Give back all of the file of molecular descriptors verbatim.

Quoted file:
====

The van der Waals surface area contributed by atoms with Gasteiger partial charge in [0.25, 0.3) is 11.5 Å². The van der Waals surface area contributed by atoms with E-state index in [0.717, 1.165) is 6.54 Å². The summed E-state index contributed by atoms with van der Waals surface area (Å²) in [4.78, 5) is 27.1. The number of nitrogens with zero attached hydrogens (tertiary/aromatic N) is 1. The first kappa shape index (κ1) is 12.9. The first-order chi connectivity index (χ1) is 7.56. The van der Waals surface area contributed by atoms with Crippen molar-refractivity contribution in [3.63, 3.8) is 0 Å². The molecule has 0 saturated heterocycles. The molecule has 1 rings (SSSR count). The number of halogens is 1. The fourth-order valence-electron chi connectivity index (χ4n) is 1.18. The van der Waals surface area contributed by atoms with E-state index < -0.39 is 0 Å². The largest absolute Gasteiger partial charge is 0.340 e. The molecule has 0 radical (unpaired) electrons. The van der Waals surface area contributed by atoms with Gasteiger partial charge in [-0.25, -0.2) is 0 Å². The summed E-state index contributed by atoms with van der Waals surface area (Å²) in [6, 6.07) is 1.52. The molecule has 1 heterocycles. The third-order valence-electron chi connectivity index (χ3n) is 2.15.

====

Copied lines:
The van der Waals surface area contributed by atoms with Gasteiger partial charge in [0.25, 0.3) is 11.5 Å². The van der Waals surface area contributed by atoms with E-state index in [0.717, 1.165) is 6.54 Å². The summed E-state index contributed by atoms with van der Waals surface area (Å²) in [4.78, 5) is 27.1. The number of nitrogens with zero attached hydrogens (tertiary/aromatic N) is 1. The first kappa shape index (κ1) is 12.9. The first-order chi connectivity index (χ1) is 7.56. The van der Waals surface area contributed by atoms with Crippen molar-refractivity contribution in [3.63, 3.8) is 0 Å². The molecule has 0 saturated heterocycles. The molecule has 1 rings (SSSR count). The number of halogens is 1. The fourth-order valence-electron chi connectivity index (χ4n) is 1.18. The van der Waals surface area contributed by atoms with E-state index < -0.39 is 0 Å². The largest absolute Gasteiger partial charge is 0.340 e. The molecule has 0 radical (unpaired) electrons. The van der Waals surface area contributed by atoms with Gasteiger partial charge in [-0.25, -0.2) is 0 Å². The summed E-state index contributed by atoms with van der Waals surface area (Å²) in [6, 6.07) is 1.52. The molecule has 1 heterocycles. The third-order valence-electron chi connectivity index (χ3n) is 2.15.